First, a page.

Fleetwood Mac – Tusk (Epic 2017 #087)

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Fleetwood Mac – Tusk (1979)

My second outing to Fleetwood Mac land in this series takes us on a decade to 1979. It’s now post blues years and post the joining of Lindsey Buckingham, Christine McVie and Stevie Nicks. It is of course to the subliminal world of the mighty Tusk.

It was the band’s 12th album. Released in 1979, it revealed experimental overtones and another departure from typicality, primarily due to Lindsey Buckingham’s sparser songwriting arrangements and the influence of punk rock and new wave on his production techniques. Widely noted in the 1979 press for costing over $1 million to record, it was the most expensive rock album made up to that point. Compared to 1977’s Rumours which sold 10 million copies by March 1978, Tusk sold four million copies. Because of this, the album was regarded as a commercial failure by the label. Which is a shame because I’d rate it (along with many other die-hard followers) on a pretty well equal footing.

The band embarked on a 9-month tour to promote Tusk. They travelled extensively across the world, including the U.S., Australia, New Zealand, Japan, France, Belgium, Germany, the Netherlands, and UK. In Germany they shared the bill with Bob Marley. It was on this world tour that the band recorded music for the Fleetwood Mac Live album, which was released in 1980.

Fleetwood Mac – Then Play On (Epic 2017 #086)

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Fleetwood Mac – Then Play On (1969)

There are two Fleetwood Mac outings in this series. Mainly because they have such a long history, and mainly because there are essentially two Fleetwood Macs; the pre-girls blues years and the post-girls blues-into-something-else years. Both of which I love.

For starters here’s ‘Then Play On’, the band’s third studio album featuring Peter Green on vocals, guitar, harmonica, six string bass and percussion, Danny Kirwan on vocals and guitar, John McVie on bass and Mick Fleetwood on drums and percussion.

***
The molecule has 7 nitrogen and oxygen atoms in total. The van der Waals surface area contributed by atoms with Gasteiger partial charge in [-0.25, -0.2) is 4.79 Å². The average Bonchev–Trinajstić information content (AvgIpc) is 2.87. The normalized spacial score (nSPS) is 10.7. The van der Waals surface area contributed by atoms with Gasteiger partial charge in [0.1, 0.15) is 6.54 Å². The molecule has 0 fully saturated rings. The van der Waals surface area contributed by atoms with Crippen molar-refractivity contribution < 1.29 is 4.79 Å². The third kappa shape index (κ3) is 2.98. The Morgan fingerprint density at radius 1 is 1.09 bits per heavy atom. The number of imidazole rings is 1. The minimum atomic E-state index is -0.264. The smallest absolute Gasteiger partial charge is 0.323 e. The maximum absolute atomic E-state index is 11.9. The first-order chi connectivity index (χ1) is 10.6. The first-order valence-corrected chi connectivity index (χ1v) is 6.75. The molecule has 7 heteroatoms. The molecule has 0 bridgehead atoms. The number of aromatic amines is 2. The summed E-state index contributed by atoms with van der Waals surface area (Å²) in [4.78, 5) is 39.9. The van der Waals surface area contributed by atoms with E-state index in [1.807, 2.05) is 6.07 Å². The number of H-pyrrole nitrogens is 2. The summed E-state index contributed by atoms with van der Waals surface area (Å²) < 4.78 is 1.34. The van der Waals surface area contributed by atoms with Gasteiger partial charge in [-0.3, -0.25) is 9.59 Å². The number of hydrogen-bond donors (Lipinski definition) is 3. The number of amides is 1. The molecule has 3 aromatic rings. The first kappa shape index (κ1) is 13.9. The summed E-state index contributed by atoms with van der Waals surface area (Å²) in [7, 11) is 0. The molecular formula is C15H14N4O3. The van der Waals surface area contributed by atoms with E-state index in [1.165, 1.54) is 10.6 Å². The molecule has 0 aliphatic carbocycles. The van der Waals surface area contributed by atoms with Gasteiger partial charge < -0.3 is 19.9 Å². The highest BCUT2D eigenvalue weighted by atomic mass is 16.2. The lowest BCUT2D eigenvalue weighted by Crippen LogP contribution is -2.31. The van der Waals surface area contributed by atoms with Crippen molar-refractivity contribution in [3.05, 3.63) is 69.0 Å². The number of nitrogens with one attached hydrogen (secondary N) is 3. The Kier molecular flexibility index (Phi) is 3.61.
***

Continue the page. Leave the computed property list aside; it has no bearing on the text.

First released in the UK in 1969, the US pressing (also released in 1969) included an eight-minute version of ‘Oh Well’ featuring Jeremy Spencer on piano.

Then Plan On was the last Fleetwood Mac album to feature Peter Green.

First Aid Kit – Drunken Trees (Epic 2017 #085)

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First Aid Kit – Drunken Trees (2008)

Drunken Trees was the debut release by Swedish folk duo First Aid Kit. It was released on 9 April 2008 in Sweden via Rabid Records, followed by a UK release via Wichita Records on 23 February 2009. The UK release features the band’s cover of Fleet Foxes’ “Tiger Mountain Peasant Song” as a bonus track, in addition to videos of “Our Own Pretty Ways”, “Jagadamba, You Might” and “You’re Not Coming Home Tonight”

Bryan Ferry – These Foolish Things (Epic 2017 #084)

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Bryan Ferry – These Foolish Things (1973)

These Foolish Things is the debut solo studio album by Bryan Ferry, who at the time was still Roxy Music’s lead vocalist. Released in October 1973 on Island Records in the UK, and Atlantic Records in the United States, it was a commercial and critical success, peaking at number 5 on the albums chart in the United Kingdom.

The album consists entirely of cover versions, most of the tracks being personal favorites of Ferry’s and spanning several decades from 1930s standards such as the title track through to the 50’s, 60’s and 70’s with Elvis Presley,Bob Dylan and the Rolling Stones.

A Hard Rain’s a-Gonna Fall” (for example) was written by Bob Dylan in the summer of 1962 and was first recorded for his second album The Freewheelin’ Bob Dylan.

Feeder – Comfort in Sound (Epic 2017 #083)

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Feeder – Comfort in Sound (2002)

Feeder were the first band I took my eldest daughter (Emily) to see. February 2003 – Brighton Dome – for the 5th leg of the ‘Comfort in Sound’ UK tour. It was her 16th birthday treat. For both of us!

Sold out (obviously). Queues around the block. But front row balcony seats. Not too shabby a choice for a first big gig Emily Rose!

Comfort in Sound was Feeder’s fourth studio album, released on 21 October 2002 and the first to be released by the band after the suicide of drummer Jon Lee earlier in the year. The album was recorded at RAK Studios in London during most of 2002, and was produced by Gil Norton.

The band returned to live performance after Lee’s suicide, playing low-key slots at various festivals in the United Kingdom, before releasing the single “Come Back Around” and then the album. Three further singles—”Just the Way I’m Feeling”, “Forget About Tomorrow” and “Find the Colour”—followed the album’s release as did the ‘Comfort in Sound’ UK tour which started in February 2003.

Fatboy Slim – Palookaville (Epic 2017 #081)

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Fatboy Slim – Palookaville (2004)

Good to have some local flavour in this series. So here’s one from Fatboy Slim who technically lives in Shoreham. I say technically because his house is in ‘millionaires row’ on the beach at the eastern end of Shoreham Harbour – some 5-6 miles from Shoreham town itself. However, he’s still a local boy.

Palookaville was his fourth studio album released on 4 October 2004, approximately four years after the previous one. Football club Brighton and Hove Albion F.C. temporarily named their Withdean Stadium after it following their sponsorship deal with Skint Records. The album was nominated for the 2006 Grammy Award for Best Electronic/Dance Album.